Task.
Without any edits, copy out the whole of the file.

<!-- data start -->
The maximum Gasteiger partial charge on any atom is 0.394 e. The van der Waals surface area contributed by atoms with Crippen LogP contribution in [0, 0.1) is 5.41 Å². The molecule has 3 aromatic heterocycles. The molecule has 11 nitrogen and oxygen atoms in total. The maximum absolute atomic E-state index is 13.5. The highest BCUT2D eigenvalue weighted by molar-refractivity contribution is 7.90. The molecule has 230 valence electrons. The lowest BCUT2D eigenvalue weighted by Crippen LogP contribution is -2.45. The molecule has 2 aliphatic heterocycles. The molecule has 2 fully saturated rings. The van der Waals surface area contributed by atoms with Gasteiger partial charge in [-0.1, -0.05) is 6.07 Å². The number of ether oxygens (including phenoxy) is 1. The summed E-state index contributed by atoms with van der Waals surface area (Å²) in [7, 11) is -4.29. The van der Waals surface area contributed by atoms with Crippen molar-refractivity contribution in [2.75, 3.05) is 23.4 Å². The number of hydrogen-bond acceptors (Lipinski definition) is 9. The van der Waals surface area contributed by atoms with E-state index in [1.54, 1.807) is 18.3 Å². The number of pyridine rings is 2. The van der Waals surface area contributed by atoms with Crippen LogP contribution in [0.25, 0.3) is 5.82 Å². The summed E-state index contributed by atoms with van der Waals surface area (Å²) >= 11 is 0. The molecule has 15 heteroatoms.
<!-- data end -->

The maximum Gasteiger partial charge on any atom is 0.394 e. The van der Waals surface area contributed by atoms with Crippen LogP contribution in [0, 0.1) is 5.41 Å². The molecule has 3 aromatic heterocycles. The molecule has 11 nitrogen and oxygen atoms in total. The maximum absolute atomic E-state index is 13.5. The highest BCUT2D eigenvalue weighted by molar-refractivity contribution is 7.90. The molecule has 230 valence electrons. The lowest BCUT2D eigenvalue weighted by Crippen LogP contribution is -2.45. The molecule has 2 aliphatic heterocycles. The molecule has 2 fully saturated rings. The van der Waals surface area contributed by atoms with Gasteiger partial charge in [-0.1, -0.05) is 6.07 Å². The number of ether oxygens (including phenoxy) is 1. The summed E-state index contributed by atoms with van der Waals surface area (Å²) in [7, 11) is -4.29. The van der Waals surface area contributed by atoms with Crippen molar-refractivity contribution in [2.75, 3.05) is 23.4 Å². The number of hydrogen-bond acceptors (Lipinski definition) is 9. The van der Waals surface area contributed by atoms with E-state index in [1.54, 1.807) is 18.3 Å². The number of pyridine rings is 2. The van der Waals surface area contributed by atoms with Crippen LogP contribution in [0.25, 0.3) is 5.82 Å². The summed E-state index contributed by atoms with van der Waals surface area (Å²) >= 11 is 0. The molecule has 15 heteroatoms.